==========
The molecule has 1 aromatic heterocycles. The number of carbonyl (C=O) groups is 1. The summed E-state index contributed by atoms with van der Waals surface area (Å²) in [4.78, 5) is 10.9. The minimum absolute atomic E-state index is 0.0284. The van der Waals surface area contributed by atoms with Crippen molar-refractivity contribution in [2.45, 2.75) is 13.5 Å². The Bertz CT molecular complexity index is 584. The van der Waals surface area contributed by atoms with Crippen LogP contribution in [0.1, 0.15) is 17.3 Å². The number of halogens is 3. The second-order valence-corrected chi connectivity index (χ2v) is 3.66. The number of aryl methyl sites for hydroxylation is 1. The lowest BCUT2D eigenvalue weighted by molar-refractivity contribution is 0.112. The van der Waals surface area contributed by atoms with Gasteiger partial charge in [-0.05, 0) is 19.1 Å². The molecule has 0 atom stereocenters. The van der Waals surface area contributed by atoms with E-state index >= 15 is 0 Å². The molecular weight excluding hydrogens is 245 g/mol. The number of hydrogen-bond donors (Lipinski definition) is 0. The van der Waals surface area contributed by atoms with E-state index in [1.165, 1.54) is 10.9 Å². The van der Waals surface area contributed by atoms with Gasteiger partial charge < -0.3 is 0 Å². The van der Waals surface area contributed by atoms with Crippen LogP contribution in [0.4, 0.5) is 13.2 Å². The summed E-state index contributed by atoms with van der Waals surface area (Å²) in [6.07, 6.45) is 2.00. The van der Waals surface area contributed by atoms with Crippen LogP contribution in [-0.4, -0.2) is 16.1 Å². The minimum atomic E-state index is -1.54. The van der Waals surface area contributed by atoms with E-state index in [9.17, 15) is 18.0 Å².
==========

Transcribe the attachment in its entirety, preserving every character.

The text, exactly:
The molecule has 1 aromatic heterocycles. The number of carbonyl (C=O) groups is 1. The summed E-state index contributed by atoms with van der Waals surface area (Å²) in [4.78, 5) is 10.9. The minimum absolute atomic E-state index is 0.0284. The van der Waals surface area contributed by atoms with Crippen molar-refractivity contribution in [2.45, 2.75) is 13.5 Å². The Bertz CT molecular complexity index is 584. The van der Waals surface area contributed by atoms with Crippen LogP contribution in [0.1, 0.15) is 17.3 Å². The number of halogens is 3. The second-order valence-corrected chi connectivity index (χ2v) is 3.66. The number of aryl methyl sites for hydroxylation is 1. The lowest BCUT2D eigenvalue weighted by molar-refractivity contribution is 0.112. The van der Waals surface area contributed by atoms with Gasteiger partial charge in [-0.05, 0) is 19.1 Å². The molecule has 0 atom stereocenters. The van der Waals surface area contributed by atoms with E-state index >= 15 is 0 Å². The molecular weight excluding hydrogens is 245 g/mol. The number of hydrogen-bond donors (Lipinski definition) is 0. The van der Waals surface area contributed by atoms with E-state index in [1.165, 1.54) is 10.9 Å². The van der Waals surface area contributed by atoms with Gasteiger partial charge < -0.3 is 0 Å². The van der Waals surface area contributed by atoms with Crippen LogP contribution in [0.4, 0.5) is 13.2 Å². The summed E-state index contributed by atoms with van der Waals surface area (Å²) in [6.07, 6.45) is 2.00. The van der Waals surface area contributed by atoms with Crippen LogP contribution in [-0.4, -0.2) is 16.1 Å². The minimum atomic E-state index is -1.54. The van der Waals surface area contributed by atoms with E-state index in [9.17, 15) is 18.0 Å².